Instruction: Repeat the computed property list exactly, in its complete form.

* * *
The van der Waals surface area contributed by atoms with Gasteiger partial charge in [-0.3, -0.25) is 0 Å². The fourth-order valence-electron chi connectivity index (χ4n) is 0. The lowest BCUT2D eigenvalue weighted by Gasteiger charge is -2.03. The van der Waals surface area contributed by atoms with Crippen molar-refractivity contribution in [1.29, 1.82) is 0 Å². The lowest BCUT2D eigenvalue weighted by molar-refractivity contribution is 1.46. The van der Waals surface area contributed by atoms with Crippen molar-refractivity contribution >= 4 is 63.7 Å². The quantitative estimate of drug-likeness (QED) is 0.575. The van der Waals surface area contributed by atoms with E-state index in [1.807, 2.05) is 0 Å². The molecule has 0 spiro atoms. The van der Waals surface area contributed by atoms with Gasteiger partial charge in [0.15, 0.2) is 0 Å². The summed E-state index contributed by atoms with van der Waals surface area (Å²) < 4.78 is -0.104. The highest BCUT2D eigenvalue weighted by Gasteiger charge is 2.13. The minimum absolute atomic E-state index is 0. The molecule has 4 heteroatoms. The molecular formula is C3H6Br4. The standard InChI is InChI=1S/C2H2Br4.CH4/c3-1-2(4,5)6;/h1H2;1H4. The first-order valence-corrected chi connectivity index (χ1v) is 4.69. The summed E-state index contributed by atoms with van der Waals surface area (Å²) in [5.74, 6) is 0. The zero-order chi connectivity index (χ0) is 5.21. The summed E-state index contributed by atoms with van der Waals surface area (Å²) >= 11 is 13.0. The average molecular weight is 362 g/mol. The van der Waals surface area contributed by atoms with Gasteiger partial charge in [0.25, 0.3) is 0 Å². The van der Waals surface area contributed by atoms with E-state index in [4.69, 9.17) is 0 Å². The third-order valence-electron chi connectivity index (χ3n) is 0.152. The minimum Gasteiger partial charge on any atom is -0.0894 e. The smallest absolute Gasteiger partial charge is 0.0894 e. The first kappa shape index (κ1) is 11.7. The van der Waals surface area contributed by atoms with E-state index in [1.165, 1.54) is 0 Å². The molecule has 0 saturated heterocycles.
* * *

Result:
The van der Waals surface area contributed by atoms with Gasteiger partial charge in [-0.3, -0.25) is 0 Å². The fourth-order valence-electron chi connectivity index (χ4n) is 0. The lowest BCUT2D eigenvalue weighted by Gasteiger charge is -2.03. The van der Waals surface area contributed by atoms with Crippen molar-refractivity contribution in [1.29, 1.82) is 0 Å². The lowest BCUT2D eigenvalue weighted by molar-refractivity contribution is 1.46. The van der Waals surface area contributed by atoms with Crippen molar-refractivity contribution >= 4 is 63.7 Å². The quantitative estimate of drug-likeness (QED) is 0.575. The van der Waals surface area contributed by atoms with E-state index in [1.807, 2.05) is 0 Å². The molecule has 0 spiro atoms. The van der Waals surface area contributed by atoms with Gasteiger partial charge in [0.15, 0.2) is 0 Å². The summed E-state index contributed by atoms with van der Waals surface area (Å²) < 4.78 is -0.104. The highest BCUT2D eigenvalue weighted by Gasteiger charge is 2.13. The minimum absolute atomic E-state index is 0. The molecule has 4 heteroatoms. The molecular formula is C3H6Br4. The standard InChI is InChI=1S/C2H2Br4.CH4/c3-1-2(4,5)6;/h1H2;1H4. The first-order valence-corrected chi connectivity index (χ1v) is 4.69. The summed E-state index contributed by atoms with van der Waals surface area (Å²) in [5.74, 6) is 0. The zero-order chi connectivity index (χ0) is 5.21. The summed E-state index contributed by atoms with van der Waals surface area (Å²) >= 11 is 13.0. The average molecular weight is 362 g/mol. The van der Waals surface area contributed by atoms with Gasteiger partial charge in [0.25, 0.3) is 0 Å². The van der Waals surface area contributed by atoms with E-state index in [4.69, 9.17) is 0 Å². The third-order valence-electron chi connectivity index (χ3n) is 0.152. The minimum Gasteiger partial charge on any atom is -0.0894 e. The smallest absolute Gasteiger partial charge is 0.0894 e. The first kappa shape index (κ1) is 11.7. The van der Waals surface area contributed by atoms with E-state index in [1.165, 1.54) is 0 Å². The molecule has 0 saturated heterocycles.